Foodborne illness (commonly known as food poisoning) is often caused by consuming food contaminated by bacteria and while the American food supply is among the safest in the world, the Federal government estimates that there are about 48 million cases of foodborne illness each year. This estimate is equivalent to 1 in 6 Americans becoming sick from consuming food contaminated with bacteria, which result in an estimated 128,000 hospitalizations and 3,000 deaths.
Foodborne illness occurs when contaminated food is consumed, which causes an infection resulting in illness. There are several factors that contribute to the symptoms and severity of food poisoning, including a weakened immune system and age.
E. coli (Escherichia coli)
Escherichia coli (E. coli) bacteria normally live in the intestines of people and animals. Most E. coli are harmless and actually are an important part of a healthy human intestinal tract. However, some E. coli are pathogenic, meaning they can cause illness, either diarrhea or illness outside of the intestinal tract. The types of E. coli that can cause illness can be transmitted through contaminated water or food, or through contact with animals or persons.
Salmonella (Salmonella Enteritidis)
Salmonella spp. can cause serious and sometimes fatal infections in young children, frail or elderly people, and others with weakened immune systems. Healthy people infected with Salmonella spp. often experience fever, diarrhea (which may be bloody), nausea, vomiting, and abdominal pain.
In rare circumstances, infection with Salmonella spp. can result in the organism getting into the blood stream and producing more severe illnesses such as arterial infections (i.e., infected aneurysms), endocarditis, and arthritis.
Direct-human-contact animal foods contaminated with Salmonella spp. pose a significant health risk to humans who have direct contact with the foods at homes, petting zoos, agricultural fairs, or similar venues.
Listeria (Listeria monocytogenes or L. Monocytogenes)
Listeria is a harmful bacterium that can be found in refrigerated, ready-to-eat foods (meat, poultry, seafood, and dairy - unpasteurized milk and milk products or foods made with unpasteurized milk), and produce harvested from soil contaminated with L. monocytogenes.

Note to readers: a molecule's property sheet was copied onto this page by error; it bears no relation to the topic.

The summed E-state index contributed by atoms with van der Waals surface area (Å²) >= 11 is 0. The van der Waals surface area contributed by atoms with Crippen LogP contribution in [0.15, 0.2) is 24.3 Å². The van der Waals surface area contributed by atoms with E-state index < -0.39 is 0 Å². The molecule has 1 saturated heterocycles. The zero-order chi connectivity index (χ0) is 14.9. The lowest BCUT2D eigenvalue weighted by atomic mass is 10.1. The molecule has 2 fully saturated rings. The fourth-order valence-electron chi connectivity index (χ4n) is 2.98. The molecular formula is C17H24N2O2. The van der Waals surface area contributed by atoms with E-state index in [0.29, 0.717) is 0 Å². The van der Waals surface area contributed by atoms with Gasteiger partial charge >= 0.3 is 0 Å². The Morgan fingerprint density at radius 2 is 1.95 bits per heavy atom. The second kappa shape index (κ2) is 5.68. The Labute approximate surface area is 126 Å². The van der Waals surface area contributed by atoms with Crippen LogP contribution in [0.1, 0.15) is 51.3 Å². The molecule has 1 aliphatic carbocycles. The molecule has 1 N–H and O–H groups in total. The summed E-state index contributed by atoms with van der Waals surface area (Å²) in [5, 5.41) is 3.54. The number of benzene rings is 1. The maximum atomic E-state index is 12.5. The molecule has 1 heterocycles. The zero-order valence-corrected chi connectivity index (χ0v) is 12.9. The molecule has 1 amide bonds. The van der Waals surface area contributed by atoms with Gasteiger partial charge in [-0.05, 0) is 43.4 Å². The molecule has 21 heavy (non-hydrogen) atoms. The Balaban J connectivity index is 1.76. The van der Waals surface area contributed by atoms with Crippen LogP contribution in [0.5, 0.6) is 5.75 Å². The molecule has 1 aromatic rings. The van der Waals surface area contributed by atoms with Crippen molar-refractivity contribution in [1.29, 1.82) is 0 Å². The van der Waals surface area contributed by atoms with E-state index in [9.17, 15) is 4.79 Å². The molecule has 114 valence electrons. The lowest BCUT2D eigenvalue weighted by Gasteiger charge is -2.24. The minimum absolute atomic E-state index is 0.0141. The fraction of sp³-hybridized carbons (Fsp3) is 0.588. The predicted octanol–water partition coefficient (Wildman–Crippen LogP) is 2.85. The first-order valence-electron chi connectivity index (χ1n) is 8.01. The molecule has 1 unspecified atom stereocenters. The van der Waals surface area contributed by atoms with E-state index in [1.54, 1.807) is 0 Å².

Many animals can carry this bacterium without appearing ill, which means that it can be found in foods made from animals. L. monocytogenes is unusual because it can grow at refrigerator temperatures where most other foodborne bacteria do not. When eaten, it may cause listeriosis, an illness to which pregnant women and their unborn children are very susceptible.
- Education Resource Library - offers educational materials related to food safety, nutrition and cosmetics
- Foodborne Illnesses: What You Need to Know
- Safe Food Handling: What You Need to Know
- Refrigeration & Safe Handling of Food
- Outbreak Investigations
- Food Allergens
- Fight BAC!® Campaigns
- E. coli
- Bad Bug Book - provides current information about the major known agents that cause foodborne illness
- FDA Food Code - A model that assists food control jurisdictions at all levels of government by providing them with a scientifically sound technical and legal basis for regulating the retail and food service segment of the industry (restaurants and grocery stores and institutions such as nursing homes)
- Healthy People Initiative - Healthy People provides science-based, 10-year national objectives for improving the health of all Americans
- Interagency Food Safety Analytics Collaboration (IFSAC) Webinar- Improving the Categories Used to Classify Foods Implicated in Outbreaks
- FSMA Final Rules for Preventive Controls
- Whole Genome Sequencing (WGS) Program - Whole genome sequencing reveals the complete DNA make-up of an organism, enabling us to better understand variations both within and between species. This in turn allows us to differentiate between organisms with a precision that other technologies do not allow. FDA is using this technology to perform basic foodborne pathogen identification during foodborne illness outbreaks and applying it in novel ways that have the potential to help reduce foodborne illnesses and deaths over the long term both in the U.S and abroad.
- Good Manufacturing Practices (GMPs) for the 21st Century - Food Processing
- Microbiological Methods & Bacteriological Analytical Manual (BAM)
- Pesticide Analytical Manual (PAM)
- Fight BAC!® Campaigns
- E. coli